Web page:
Despite its universal themes, it is a film that could indeed only have been made at that time (although its 1977 reissue claimed, ‘Ten years ahead of its time… Are you now ready for Performance?’). It is hard to imagine it being made either two years earlier or later and impossible to think of a major studio financing such a film at any other time. It is heavily stylised in both its cinematography (distorting lenses, switching of film stocks) and its design (Turner’s Moroccan interiors). The editing is often non-linear (images from the story’s end are cross-cut into the very start of the film) and Jack Nitzsche’s soundtrack is possibly the most experimental element of the whole film. However, many of the performances are almost ‘kitchen sink’ in their realism (many unprofessional actors are used, not least Mick Jagger) and the dialogue is loosely scripted and delivered with a certain amount of improvisation (the actors were often told what to talk about rather than what to say). But what places the film so clearly at the end of the 60s is the heavy-handed symbolism (costumes, wigs and mirrors feature prominently) and forced metaphors (when asked what his performance entails, Chas replies, ‘I juggle’), although in the gangland section the dressing-up (Chas putting on his ‘work clothes’) is more subtly played than when searching through Turner’s fancy dress box, later in the film.
The film’s bohemianism shows a continuation of the literary drugs and decadence of the Romantics (Shelley and Byron) through to the turn-of-the-century occultists such as W.B.Yeats and Aleister Crowley (Cammell’s father was Crowley’s biographer). Rimbaud and Verlaine’s pot circle called themselves ‘Club des Haschischins’. The drug-taking in the film is in that same ‘experimental’ vein rather than the hedonistic joyride one would expect from Mick Jagger. Even the hallucinogen given to Chas is the more literary mescaline and not the 60s trip favourite LSD.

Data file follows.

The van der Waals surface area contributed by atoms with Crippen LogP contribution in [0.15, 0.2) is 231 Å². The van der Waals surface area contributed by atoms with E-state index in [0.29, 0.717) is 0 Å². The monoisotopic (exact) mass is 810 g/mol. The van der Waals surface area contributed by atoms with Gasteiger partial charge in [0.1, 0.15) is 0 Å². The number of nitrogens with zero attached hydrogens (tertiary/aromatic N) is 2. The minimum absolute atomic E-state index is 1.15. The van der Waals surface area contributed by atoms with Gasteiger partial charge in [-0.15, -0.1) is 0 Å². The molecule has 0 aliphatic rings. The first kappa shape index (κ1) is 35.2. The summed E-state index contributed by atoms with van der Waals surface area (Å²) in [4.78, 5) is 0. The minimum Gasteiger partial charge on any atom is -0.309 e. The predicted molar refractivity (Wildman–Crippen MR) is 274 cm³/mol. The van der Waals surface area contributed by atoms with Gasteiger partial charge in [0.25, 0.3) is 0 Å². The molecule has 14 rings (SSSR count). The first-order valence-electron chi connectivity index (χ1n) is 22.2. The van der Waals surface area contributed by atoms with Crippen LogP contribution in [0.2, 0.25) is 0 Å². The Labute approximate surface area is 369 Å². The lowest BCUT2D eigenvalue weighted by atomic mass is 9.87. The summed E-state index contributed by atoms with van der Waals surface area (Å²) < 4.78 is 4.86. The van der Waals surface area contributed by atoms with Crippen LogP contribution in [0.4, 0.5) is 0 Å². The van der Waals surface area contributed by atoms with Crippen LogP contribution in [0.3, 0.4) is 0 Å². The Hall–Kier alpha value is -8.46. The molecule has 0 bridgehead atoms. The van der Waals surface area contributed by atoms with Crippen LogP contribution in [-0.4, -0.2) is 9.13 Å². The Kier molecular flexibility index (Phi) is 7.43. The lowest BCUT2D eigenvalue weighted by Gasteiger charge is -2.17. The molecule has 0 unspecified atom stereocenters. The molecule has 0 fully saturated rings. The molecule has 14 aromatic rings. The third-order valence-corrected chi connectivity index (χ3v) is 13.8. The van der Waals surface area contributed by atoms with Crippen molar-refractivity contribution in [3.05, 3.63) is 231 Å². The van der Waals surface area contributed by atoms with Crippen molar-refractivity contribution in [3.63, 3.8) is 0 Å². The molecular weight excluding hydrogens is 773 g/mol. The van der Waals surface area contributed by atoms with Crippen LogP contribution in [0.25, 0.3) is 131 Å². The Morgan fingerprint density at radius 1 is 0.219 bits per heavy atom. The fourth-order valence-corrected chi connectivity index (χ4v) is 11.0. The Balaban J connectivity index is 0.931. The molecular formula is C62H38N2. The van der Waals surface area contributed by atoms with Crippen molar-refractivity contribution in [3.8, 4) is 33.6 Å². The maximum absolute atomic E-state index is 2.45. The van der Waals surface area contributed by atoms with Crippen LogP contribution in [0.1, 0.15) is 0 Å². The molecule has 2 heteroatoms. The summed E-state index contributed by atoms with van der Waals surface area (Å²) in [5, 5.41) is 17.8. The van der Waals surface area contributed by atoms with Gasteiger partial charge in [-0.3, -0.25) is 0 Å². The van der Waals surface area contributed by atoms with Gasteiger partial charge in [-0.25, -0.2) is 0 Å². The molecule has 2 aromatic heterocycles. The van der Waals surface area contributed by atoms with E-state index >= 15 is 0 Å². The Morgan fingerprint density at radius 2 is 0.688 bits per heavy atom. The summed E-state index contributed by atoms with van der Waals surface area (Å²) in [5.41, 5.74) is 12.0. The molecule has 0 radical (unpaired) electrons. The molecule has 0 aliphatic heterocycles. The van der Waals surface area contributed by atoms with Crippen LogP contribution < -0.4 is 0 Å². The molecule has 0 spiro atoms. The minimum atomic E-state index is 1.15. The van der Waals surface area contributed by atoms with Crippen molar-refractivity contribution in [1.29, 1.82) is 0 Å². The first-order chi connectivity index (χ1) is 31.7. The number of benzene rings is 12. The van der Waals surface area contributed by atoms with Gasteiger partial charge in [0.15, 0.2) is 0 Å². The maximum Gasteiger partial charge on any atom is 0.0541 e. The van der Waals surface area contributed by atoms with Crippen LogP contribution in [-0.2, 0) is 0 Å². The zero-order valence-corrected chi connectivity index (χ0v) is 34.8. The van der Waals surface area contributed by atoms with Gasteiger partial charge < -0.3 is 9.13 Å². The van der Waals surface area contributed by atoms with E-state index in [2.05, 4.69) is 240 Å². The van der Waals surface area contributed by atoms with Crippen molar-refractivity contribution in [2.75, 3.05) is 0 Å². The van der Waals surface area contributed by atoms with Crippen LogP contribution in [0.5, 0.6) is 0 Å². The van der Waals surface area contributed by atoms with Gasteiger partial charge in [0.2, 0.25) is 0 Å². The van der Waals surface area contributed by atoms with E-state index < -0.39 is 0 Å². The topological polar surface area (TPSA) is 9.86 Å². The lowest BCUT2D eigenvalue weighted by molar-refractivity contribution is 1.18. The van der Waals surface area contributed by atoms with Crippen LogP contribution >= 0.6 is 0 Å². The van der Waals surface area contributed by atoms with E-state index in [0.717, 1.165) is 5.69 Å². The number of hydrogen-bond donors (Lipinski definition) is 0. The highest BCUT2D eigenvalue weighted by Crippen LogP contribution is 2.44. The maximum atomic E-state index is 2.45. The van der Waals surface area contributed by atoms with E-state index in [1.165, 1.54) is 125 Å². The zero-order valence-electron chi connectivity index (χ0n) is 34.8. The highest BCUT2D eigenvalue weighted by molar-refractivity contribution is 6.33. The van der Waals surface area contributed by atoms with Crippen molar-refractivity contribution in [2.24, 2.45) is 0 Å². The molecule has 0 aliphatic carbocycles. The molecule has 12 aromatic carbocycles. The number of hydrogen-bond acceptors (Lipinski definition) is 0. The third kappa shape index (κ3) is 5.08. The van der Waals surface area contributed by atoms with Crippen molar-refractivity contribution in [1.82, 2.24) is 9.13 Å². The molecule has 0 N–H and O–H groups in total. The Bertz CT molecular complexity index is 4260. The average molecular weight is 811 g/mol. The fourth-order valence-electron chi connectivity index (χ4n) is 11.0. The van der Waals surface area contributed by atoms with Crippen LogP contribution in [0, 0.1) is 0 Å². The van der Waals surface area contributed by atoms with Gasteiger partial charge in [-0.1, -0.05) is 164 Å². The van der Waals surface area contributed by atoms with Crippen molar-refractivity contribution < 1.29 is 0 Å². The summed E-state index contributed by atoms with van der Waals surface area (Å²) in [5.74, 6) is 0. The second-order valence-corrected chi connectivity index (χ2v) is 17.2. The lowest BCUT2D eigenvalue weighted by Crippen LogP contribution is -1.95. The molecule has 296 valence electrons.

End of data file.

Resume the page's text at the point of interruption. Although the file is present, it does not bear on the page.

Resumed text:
It is through his unsuspecting experiment with hallucinogens that Chas begins to rediscover his true self beneath his multi-layered performance as a gangster pretending to be a juggler. It was widely believed (and still is) that such drugs allowed access to the deep unconscious mind. Thus the film’s famous line: ‘The only performance that makes it, that really makes it, that makes it all the way, is one that achieves madness’. The unconscious mind needs to believe the performance too. Both Chas and Turner have lost touch with their true selves through over-playing a role. Chas’ stylish and violent gangster has lost touch with his more ‘feminine’ side perhaps due to his (at least hinted-at) repressed homosexuality. The film shows this through a series of mind games and visual metaphors, some of which are a little heavy-handed, others beautifully playful as when Pherber (Anita Pallenberg) reflects her breast onto Chas’ with a mirror.
Turner is perfectly in touch with his feminine side, often morphing into the androgynous Lucy (MichíÂ¨le Breton) and back again, via the magic of the editing suite. However, he is missing something (his mojo has stopped working, it seems). Similarly at that time, The Rolling Stones had just finished their much-criticised attempt at a Sergeant Pepper. Although Their Satanic Majesties Request, released in 1967, was a brilliant psychedelic album, Jon Landau wrote in Rolling Stone at the time: ‘They have been far too influenced by their musical inferiors and the result is an insecure album in which they try too hard to prove that they too are innovators, and that they too can say something new. [It is] an identity crisis of the first order’. In the film Turner and Chas’ identities are enigmatically merged with the final murder/suicide/execution pact. In real life the Rolling Stones replaced Brian Jones, the inspiration for Turner, with the more prosaic Mick Taylor and rediscovered the back-to-basics libido rock of Sticky Fingers and Brown Sugar. Jones was mysteriously drowned less than a month later.
Overall, it is a flawed (Chas overhearing Turner’s address in a café doesn’t work and seems unnecessary) and messy film but it is held together by James Fox’s incredible central performance. The Krays-styled underworld is as curious as the Notting Hill scenes; the gangsters have pretensions as businessmen (‘It’s a merger, Chas’). The boss Harry Flowers (Johnny Shannon) is both hilarious and menacing with his misplaced maxims: ‘United we stand. Divided we’re lumbered’. It is an ambitious and experimental film (although not necessarily ‘ahead of its time’) that kick-started Roeg’s career as a director (and virtually ended Cammell’s). It is another long overdue release for one the key British films of any decade.